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Clark Cotton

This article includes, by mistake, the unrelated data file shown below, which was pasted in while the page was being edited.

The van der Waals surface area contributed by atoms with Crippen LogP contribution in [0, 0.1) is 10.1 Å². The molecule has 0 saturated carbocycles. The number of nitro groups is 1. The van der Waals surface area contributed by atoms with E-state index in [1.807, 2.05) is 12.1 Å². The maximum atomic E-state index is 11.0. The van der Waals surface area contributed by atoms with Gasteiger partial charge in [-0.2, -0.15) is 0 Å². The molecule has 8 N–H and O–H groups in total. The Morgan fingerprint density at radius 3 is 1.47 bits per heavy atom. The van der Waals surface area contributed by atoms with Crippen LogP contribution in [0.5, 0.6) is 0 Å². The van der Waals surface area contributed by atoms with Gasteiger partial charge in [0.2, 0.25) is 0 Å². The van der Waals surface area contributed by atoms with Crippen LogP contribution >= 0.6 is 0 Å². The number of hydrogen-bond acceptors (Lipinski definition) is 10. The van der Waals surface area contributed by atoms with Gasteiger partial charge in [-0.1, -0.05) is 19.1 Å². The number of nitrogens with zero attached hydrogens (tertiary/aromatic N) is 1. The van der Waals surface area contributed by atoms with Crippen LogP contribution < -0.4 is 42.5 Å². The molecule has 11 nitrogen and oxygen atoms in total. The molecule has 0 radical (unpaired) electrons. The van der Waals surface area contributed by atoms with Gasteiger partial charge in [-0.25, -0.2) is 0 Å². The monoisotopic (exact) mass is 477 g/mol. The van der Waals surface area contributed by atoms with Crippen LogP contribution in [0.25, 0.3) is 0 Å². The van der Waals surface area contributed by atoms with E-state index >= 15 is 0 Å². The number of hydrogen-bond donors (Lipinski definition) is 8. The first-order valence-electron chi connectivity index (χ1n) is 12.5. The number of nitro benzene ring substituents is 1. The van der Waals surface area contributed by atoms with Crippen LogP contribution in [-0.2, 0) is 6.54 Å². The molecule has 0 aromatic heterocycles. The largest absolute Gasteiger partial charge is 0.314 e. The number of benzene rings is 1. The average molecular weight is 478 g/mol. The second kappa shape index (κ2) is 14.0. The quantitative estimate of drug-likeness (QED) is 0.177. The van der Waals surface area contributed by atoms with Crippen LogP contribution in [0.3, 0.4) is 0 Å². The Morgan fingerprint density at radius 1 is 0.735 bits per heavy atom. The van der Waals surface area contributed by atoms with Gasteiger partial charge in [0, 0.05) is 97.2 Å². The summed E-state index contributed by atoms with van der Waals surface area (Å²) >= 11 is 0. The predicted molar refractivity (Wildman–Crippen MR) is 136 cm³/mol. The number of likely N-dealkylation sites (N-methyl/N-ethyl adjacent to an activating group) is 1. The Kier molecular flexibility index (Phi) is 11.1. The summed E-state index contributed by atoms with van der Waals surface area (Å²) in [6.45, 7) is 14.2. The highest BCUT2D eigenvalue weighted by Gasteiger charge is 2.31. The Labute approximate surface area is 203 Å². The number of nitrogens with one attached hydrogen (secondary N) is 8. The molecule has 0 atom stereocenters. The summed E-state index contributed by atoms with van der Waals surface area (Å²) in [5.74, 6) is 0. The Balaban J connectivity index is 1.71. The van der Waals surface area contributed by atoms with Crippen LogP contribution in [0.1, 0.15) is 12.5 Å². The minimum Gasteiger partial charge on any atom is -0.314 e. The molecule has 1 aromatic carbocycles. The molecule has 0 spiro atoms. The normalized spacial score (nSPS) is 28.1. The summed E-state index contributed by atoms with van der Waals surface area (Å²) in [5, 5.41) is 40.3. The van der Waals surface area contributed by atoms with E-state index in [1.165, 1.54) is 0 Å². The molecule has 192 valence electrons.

Skeletal muscle phenotypes can change based on individual training and diet. Expression of fast twitch, glycolytic muscle fibers (type IIB) fibers, can be upregulated through fast paced, explosive movements. Expression of slow twitch, oxidative muscle fibers (type I) fibers, can be upregulated by low intensity endurance training. In addition to low intensity, endurance training, studies have suggested that a high fat diet can also prompt upregulation of oxidative muscle type I fibers (Hoppeler et al. 2011). In this study we aim to see whether or not the combination of a high fat diet and endurance exercise would increase expression of more slow twitch, oxidative fiber types with longer contraction and relaxation times combined with increased fatigue resistance. We started with 21 mice broken into three groups: A control group (normal diet / no exercise), high fat group (high fat diet / no exercise), and an exercise group (high fat diet / exercise). After thirty days on the specified diet and exercise regimens, we measured twitch contraction strength, contraction time, relaxation time, and fatigue time using isolated tibialis anterior muscles. . We found that mean mean contraction time was significantly higher for mice in the exercise group when compared to the control group. Although not significant, we also found changes in mean relaxation times consistent with an increase in more slow, oxidative fiber types. We did not observe any changes in contraction strength or fatigue resistance. Future studies using more sophisticated in vitro techniques combined with muscle fiber typing may more accurately reveal the potential effects of a high fat, endurance training regimen on expressed muscle fiber-type.